An Artist’s Reconstruction of the Little Feathered Dinosaur

Feathered dinosaur illustration.

An illustration of the feathered dinosaur, about to become stuck in amber.

Picture Credit: Cheung Chung-Tat

In the artist’s reconstruction, the dinosaur is depicted as a ground dwelling animal, however, team members at Everything Dinosaur don’t rule out the idea of an arboreal dinosaur becoming stuck in the tree resin. A spokesman for the Cheshire based company explained:

“A number of dinosaurs show adaptations for climbing indicating that they were at least, partially arboreal.  You would have been more likely to have encountered tree resin on a resin producing tree such as a conifer and whilst we can’t completely rule out the idea that a ground dwelling dinosaur was unlucky enough to become trapped in amber, the context of this fossil raises the possibility that indeed, a number of dinosaurs lived in trees, after all, that would be one way of keeping out of the way of terrestrial predators.  It is tantalising given what the amber fossil shows, but it could be speculated that this little dinosaur, if arboreal, could have been a glider or may be even capable of powered flight.”

As for honing the specimen down to a specific genus or even a family, that is quite a challenging task.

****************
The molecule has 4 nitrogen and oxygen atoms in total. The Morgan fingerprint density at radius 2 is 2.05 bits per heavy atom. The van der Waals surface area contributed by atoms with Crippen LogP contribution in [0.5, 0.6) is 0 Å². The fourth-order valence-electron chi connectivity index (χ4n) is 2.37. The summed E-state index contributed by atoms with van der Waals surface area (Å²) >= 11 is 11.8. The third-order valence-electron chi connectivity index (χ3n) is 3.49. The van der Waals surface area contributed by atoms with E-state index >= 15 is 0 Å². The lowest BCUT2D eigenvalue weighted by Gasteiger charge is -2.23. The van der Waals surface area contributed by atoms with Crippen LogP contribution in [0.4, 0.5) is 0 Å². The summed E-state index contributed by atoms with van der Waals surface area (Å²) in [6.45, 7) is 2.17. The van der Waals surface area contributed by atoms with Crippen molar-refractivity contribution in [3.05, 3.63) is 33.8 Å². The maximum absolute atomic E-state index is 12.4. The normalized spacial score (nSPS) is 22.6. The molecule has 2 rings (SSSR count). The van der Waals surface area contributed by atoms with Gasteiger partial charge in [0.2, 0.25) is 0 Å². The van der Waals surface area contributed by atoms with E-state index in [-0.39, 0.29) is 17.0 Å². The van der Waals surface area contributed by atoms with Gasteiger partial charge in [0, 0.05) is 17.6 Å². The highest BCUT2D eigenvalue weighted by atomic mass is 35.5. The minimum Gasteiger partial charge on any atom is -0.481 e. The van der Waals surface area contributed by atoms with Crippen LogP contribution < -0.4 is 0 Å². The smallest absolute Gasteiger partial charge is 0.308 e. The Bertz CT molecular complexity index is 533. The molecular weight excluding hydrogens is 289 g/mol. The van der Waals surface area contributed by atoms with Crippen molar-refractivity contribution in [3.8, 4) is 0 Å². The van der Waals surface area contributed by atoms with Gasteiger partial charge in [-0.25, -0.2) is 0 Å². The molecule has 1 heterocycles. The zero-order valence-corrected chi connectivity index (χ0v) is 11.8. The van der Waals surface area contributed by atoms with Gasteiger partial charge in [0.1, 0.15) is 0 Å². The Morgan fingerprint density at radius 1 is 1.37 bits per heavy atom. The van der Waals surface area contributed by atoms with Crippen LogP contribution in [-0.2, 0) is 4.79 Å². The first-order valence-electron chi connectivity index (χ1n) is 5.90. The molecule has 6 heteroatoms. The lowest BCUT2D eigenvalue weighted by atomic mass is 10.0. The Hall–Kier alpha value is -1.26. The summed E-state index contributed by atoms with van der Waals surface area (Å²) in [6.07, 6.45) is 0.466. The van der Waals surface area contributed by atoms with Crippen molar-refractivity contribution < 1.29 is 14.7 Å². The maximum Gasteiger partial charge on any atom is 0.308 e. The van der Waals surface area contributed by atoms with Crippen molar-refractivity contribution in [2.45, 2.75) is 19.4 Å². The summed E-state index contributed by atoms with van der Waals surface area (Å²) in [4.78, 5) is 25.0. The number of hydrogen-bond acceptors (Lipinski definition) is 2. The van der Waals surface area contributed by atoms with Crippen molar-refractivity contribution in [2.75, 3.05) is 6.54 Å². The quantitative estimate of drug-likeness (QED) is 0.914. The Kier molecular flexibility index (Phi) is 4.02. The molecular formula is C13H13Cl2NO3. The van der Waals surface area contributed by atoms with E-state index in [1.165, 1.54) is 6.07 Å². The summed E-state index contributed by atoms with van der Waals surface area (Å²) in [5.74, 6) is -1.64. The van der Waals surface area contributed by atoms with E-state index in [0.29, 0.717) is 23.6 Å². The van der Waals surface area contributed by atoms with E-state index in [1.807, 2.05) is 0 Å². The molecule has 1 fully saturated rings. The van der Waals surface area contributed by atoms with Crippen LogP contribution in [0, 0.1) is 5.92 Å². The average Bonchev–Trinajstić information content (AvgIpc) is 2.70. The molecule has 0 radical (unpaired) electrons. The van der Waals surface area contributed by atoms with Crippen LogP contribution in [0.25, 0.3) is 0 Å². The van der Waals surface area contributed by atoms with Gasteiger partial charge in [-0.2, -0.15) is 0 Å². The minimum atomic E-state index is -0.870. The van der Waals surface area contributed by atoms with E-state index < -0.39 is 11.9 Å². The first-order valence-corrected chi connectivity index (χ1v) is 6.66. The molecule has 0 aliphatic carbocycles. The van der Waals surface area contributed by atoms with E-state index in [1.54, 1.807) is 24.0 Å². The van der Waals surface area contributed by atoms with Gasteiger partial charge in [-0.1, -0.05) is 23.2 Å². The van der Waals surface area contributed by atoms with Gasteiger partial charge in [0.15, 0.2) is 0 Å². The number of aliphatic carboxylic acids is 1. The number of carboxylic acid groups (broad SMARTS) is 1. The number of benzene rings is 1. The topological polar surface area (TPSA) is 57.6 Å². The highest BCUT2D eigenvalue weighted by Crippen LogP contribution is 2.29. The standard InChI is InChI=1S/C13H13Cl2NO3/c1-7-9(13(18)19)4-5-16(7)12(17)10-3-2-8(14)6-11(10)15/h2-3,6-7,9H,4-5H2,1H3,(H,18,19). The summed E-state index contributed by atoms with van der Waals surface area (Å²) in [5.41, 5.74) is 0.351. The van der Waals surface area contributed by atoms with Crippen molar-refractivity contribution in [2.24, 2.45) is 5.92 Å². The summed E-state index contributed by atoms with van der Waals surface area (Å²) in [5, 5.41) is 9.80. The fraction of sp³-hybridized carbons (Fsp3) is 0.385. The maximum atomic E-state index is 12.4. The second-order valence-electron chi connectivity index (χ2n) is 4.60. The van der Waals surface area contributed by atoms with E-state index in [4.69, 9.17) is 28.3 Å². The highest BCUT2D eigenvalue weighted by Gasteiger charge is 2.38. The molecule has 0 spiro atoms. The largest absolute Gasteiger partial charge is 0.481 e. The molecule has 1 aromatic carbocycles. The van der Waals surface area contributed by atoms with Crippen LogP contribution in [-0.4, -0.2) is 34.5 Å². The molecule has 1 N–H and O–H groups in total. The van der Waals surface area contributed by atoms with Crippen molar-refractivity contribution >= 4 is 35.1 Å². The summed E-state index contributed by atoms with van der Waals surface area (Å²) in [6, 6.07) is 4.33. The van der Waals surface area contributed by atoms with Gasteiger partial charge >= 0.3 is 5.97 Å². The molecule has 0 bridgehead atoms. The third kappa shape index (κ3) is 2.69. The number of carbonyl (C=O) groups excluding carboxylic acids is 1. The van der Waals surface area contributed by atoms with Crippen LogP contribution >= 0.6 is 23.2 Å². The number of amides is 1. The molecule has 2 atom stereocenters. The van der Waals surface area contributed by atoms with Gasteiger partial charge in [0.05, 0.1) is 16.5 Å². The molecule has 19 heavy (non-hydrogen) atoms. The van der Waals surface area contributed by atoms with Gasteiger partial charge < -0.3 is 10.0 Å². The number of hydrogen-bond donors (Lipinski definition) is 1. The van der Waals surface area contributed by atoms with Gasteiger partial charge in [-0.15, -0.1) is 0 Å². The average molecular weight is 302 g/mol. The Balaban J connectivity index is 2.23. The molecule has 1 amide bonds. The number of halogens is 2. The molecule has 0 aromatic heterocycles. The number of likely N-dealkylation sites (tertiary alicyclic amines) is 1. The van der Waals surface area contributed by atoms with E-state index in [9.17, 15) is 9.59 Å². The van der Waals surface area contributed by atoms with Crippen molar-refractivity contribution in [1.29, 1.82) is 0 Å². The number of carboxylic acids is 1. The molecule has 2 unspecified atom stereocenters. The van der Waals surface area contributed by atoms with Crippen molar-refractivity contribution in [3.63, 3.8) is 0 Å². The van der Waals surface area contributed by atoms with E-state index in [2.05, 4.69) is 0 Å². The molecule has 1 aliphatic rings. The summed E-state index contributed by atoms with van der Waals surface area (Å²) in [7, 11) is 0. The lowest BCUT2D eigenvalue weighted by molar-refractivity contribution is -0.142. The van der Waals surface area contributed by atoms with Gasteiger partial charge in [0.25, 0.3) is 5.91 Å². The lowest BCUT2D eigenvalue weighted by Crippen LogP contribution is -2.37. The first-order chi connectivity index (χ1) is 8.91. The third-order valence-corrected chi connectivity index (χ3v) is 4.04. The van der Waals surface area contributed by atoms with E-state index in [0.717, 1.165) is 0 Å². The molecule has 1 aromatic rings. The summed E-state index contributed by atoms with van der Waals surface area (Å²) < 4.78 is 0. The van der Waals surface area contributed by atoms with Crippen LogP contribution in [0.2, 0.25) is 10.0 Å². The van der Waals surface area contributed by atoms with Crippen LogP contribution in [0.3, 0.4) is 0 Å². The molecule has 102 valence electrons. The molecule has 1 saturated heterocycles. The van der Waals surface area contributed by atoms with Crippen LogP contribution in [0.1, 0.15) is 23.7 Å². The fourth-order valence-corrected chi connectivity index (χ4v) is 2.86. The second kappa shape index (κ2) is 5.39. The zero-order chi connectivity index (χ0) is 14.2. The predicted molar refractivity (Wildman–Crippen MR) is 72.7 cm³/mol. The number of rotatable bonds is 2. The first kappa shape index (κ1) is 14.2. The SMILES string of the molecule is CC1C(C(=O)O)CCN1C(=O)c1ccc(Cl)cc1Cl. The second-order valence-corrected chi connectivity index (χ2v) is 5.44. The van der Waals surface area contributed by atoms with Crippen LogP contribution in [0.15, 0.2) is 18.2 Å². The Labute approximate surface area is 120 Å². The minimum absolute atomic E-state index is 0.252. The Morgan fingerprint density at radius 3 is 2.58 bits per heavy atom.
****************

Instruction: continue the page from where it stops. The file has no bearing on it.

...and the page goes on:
The shape of the feathers are different from a number of known feathered dinosaurs.  For example, the dromaeosaurid Sinornithosaurus has a reduced rachis and long, naked, filamentous feather barbs.  The plumage on specimen DIP-V-15103 also contrasts with the therizinosaurid Beipiaosaurus.  The researchers conclude that it was probably bipedal and this dinosaur has been assigned to the Coelurosauria clade, a sub-group of the Theropoda that includes the tyrannosaurids, compsognathids, the ornithomimids and the “raptors”.

The scientific paper: “A Feathered Dinosaur Tail with Primitive Plumage Trapped in Mid-Cretaceous Amber” published in the journal “Current Biology”.

7 12, 2016

Sizing Up Early Dinosaurs – Variation an Evolutionary Advantage?

By | December 7th, 2016|Dinosaur and Prehistoric Animal News Stories, Dinosaur Fans, Main Page|0 Comments

For Coelophysis Variety Might Have Been the Spice of Life

Scientists from Virginia Tech University have concluded that early dinosaurs had a wide variety of growth patterns, a trait that may have helped species survive extinction events ultimately assisting the Dinosauria to establish themselves as the dominant, large terrestrial fauna.  The study, published in the academic journal “The Proceedings of the National Academy of Sciences”, focuses on one early Theropod, Coelophysis (pronounced: See-low-fy-sis), and the scientists conclude that a single dinosaur species contained a huge amount of diversity in terms of the size that the animals grew to.

This sets dinosaurs apart from birds, which tend to be much more uniform in terms of their growth rates and sizes within a single species. A species that contained a broad range of different sized individuals may have had an advantage during hard times or when a sudden catastrophe occurred.  This ontogenetic variation may have helped dinosaurs like Coelophysis survive the harsh environment at the end of the Triassic some 210 to 201 million years ago, a time when a large number of other terrestrial reptile species became extinct.